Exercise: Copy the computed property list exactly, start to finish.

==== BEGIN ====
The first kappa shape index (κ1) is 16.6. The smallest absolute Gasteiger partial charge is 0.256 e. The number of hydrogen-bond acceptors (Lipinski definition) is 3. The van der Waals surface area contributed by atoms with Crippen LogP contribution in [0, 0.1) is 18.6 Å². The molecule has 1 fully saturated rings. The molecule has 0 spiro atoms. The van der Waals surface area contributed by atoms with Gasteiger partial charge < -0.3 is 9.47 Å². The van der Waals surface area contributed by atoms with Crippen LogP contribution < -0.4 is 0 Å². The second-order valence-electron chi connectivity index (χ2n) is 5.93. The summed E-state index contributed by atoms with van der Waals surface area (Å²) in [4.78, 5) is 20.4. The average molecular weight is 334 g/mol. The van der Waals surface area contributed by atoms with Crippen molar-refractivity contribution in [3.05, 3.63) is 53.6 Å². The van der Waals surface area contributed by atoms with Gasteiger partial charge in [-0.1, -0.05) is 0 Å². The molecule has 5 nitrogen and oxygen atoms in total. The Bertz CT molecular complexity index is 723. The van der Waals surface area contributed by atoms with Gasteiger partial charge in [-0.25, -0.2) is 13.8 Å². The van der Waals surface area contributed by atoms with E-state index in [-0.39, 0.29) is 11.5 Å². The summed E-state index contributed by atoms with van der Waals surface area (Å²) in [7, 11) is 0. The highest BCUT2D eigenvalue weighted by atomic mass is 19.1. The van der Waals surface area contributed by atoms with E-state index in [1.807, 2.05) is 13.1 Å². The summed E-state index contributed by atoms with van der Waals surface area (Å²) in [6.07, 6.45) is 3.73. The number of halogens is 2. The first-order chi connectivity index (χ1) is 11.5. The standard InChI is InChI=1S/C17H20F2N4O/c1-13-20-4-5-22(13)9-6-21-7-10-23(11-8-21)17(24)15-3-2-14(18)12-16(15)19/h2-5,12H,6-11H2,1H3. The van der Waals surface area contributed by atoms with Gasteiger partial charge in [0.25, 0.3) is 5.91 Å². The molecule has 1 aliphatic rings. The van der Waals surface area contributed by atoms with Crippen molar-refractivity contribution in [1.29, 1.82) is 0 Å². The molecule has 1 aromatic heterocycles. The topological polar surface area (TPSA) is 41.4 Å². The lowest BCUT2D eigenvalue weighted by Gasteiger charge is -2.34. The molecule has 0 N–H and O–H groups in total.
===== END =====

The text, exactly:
The first kappa shape index (κ1) is 16.6. The smallest absolute Gasteiger partial charge is 0.256 e. The number of hydrogen-bond acceptors (Lipinski definition) is 3. The van der Waals surface area contributed by atoms with Crippen LogP contribution in [0, 0.1) is 18.6 Å². The molecule has 1 fully saturated rings. The molecule has 0 spiro atoms. The van der Waals surface area contributed by atoms with Gasteiger partial charge < -0.3 is 9.47 Å². The van der Waals surface area contributed by atoms with Crippen LogP contribution < -0.4 is 0 Å². The second-order valence-electron chi connectivity index (χ2n) is 5.93. The summed E-state index contributed by atoms with van der Waals surface area (Å²) in [4.78, 5) is 20.4. The average molecular weight is 334 g/mol. The van der Waals surface area contributed by atoms with Crippen molar-refractivity contribution in [3.05, 3.63) is 53.6 Å². The van der Waals surface area contributed by atoms with Gasteiger partial charge in [-0.1, -0.05) is 0 Å². The molecule has 5 nitrogen and oxygen atoms in total. The Bertz CT molecular complexity index is 723. The van der Waals surface area contributed by atoms with Gasteiger partial charge in [-0.25, -0.2) is 13.8 Å². The van der Waals surface area contributed by atoms with E-state index in [-0.39, 0.29) is 11.5 Å². The summed E-state index contributed by atoms with van der Waals surface area (Å²) in [7, 11) is 0. The highest BCUT2D eigenvalue weighted by atomic mass is 19.1. The van der Waals surface area contributed by atoms with E-state index in [1.807, 2.05) is 13.1 Å². The summed E-state index contributed by atoms with van der Waals surface area (Å²) in [6.07, 6.45) is 3.73. The number of halogens is 2. The first-order chi connectivity index (χ1) is 11.5. The standard InChI is InChI=1S/C17H20F2N4O/c1-13-20-4-5-22(13)9-6-21-7-10-23(11-8-21)17(24)15-3-2-14(18)12-16(15)19/h2-5,12H,6-11H2,1H3. The van der Waals surface area contributed by atoms with Gasteiger partial charge in [0.25, 0.3) is 5.91 Å². The molecule has 1 aliphatic rings. The van der Waals surface area contributed by atoms with Crippen molar-refractivity contribution in [1.29, 1.82) is 0 Å². The molecule has 1 aromatic heterocycles. The topological polar surface area (TPSA) is 41.4 Å². The lowest BCUT2D eigenvalue weighted by Gasteiger charge is -2.34. The molecule has 0 N–H and O–H groups in total.